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  • Having a business continuity plan (BCP) is one of the most important strategies an organisation can implement to increase the likelihood of its long-term success. 

    • Luck favours the prepared

      A comprehensive and Standards based BCP will play a crucial role in your organisation's response and resilience to a 'black swan event', ie an unexpected, extremely rare event which is impossible to predict. Examples of black swan events include the 9/11 attacks, The Global Financial Crisis of 2008, the Dot-com bubble of 2000, or BREXIT in 2016. Having a BCP enables a business to identify and reduce potential risks, prepares for risks that are uncontrollable, and creates a plan that will guide the business and employees on how to successfully navigate the situation to recover quickly.

      As the famous French scientist Louis Pasteur once stated, “luck favours the prepared”, and being prepared means identifying, addressing, and planning all possible risks that could impact your business.  

      There are 6 main categories of business continuity risks: Geological, Meteorological, Biological, Accidental Human-Caused, Intentional Human-Caused, and Technological.

      6 types of business continuity risks

      • Natural Disasters - Geological and Meteorological

        Building resilience against natural disasters means implementing a robust BCP and risk management system. Natural events cannot be controlled and as such, businesses need to be prepared for any scenario. Examples of geological risks include earthquakes, landslides, tsunamis and volcanoes. Meteorological risks include a plethora of events, ranging from drought, flooding, tidal surges, geomagnetic storms, lighting, snow, avalanches, hurricanes, tropical cyclones and sandstorms.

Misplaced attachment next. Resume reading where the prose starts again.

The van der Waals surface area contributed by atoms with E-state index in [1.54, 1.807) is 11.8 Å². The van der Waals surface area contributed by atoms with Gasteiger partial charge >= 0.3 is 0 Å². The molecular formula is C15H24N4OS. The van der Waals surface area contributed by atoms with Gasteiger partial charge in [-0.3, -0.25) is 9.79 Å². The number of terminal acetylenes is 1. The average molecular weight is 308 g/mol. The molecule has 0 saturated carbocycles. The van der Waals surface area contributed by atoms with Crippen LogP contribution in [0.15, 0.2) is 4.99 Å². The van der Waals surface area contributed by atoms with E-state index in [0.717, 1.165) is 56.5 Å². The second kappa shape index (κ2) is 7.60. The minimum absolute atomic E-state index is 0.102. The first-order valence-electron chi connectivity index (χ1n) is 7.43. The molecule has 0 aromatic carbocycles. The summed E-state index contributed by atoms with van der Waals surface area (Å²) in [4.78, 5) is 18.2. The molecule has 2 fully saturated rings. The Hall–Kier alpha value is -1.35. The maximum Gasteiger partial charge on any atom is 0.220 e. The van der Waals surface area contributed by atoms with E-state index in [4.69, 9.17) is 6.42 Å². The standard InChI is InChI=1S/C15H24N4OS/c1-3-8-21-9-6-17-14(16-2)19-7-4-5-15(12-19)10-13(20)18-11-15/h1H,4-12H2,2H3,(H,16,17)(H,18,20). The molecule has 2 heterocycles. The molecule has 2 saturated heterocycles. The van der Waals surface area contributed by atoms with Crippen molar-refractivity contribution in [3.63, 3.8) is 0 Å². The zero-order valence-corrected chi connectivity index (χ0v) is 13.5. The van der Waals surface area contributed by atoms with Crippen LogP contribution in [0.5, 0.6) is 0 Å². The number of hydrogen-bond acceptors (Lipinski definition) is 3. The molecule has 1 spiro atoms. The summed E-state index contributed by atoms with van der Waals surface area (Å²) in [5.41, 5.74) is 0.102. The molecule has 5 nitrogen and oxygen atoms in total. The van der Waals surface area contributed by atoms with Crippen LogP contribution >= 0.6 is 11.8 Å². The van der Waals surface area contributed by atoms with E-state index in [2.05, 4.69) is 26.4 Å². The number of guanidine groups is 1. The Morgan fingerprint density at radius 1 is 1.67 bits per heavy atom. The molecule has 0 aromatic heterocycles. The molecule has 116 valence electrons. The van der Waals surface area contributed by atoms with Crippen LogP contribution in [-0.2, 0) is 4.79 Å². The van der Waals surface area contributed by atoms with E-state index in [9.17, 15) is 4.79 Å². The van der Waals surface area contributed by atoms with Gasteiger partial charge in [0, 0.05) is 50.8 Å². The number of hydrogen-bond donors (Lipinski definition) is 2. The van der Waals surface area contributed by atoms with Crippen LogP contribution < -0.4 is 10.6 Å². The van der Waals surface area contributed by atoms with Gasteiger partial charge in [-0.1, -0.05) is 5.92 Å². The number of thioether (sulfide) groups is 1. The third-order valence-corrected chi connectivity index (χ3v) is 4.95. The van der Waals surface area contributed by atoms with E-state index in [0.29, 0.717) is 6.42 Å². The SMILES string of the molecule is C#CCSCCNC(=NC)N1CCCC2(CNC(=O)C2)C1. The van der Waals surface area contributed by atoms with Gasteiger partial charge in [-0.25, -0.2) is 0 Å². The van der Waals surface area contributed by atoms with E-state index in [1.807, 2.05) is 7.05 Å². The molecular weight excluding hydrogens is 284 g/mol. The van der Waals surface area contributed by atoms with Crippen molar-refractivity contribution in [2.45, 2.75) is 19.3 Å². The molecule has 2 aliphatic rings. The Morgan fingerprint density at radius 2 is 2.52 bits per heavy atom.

Human Caused, both Accidental and Intentional 

        There are many types of Human-Caused risks, which all come in varying degrees of severity. Many risks come down to human error, such as structural collapses, resource shortages, material spills, transportation incidents, explosions/fires, or the unavailability of essential employees. Sometimes however, Human-Caused risks are intentional, with nefarious purposes. Examples include arson, terrorism threats, harassment/discrimination, acts of war, cyber security attacks, robbery/theft, strikes, vandalism or product contamination. Most Accidental Human-Caused risks can be avoided or mitigated with a comprehensive BCP and thorough use of Standards, whereas Intentional Human-Caused risks are generally more difficult to predict and minimize. 


        Biological risks include food-borne illnesses, and infectious/communicable diseases/pandemics. These risks usually require a large scale and all-encompassing response, in order to limit the spread of the illness and/or disease. Foodborne illnesses, such as salmonella or E. Coli, can usually be minimised by correct food processing and handling techniques. Diseases and/or pandemics are harder to predict, with the current COVID-19 pandemic being a topical example of a large-scale Black Swan event that has put almost every single business, across most industries, at risk. The lingering consequences of a disease/pandemic risk can impact businesses at every level, from supply chain and staffing, to consumers and resellers. Such an all-encompassing and unexpected risk like the COVID-19 pandemic is an excellent example for the importance of having a Business Continuity Plan. 


        Technological risks are the most recent type of risk to impact business and are increasingly common given society's growing reliance on technology. Examples of technological risks include hardware, software, and network connectivity interruption, disruption, or failure, as well as utility interruption, disruptions or failure. 

        Prepared and successful

        Identifying and understanding the vast variety of risks that could impact a business, helps to formulate a comprehensive Business Continuity Plan to guide through times of uncertainty. Risk management framework is assisted through Standards, and it is highly recommended businesses invest in the ISO 22301:2019 Security and resilience - Business continuity management systems - requirements International Standard, as it suggests the recommended framework for Business Continuity Management. With comprehensive risk management and a Business Continuity Plan comes assurance that your business has a strong chance of navigating challenging situations remaining successful post-risk. 

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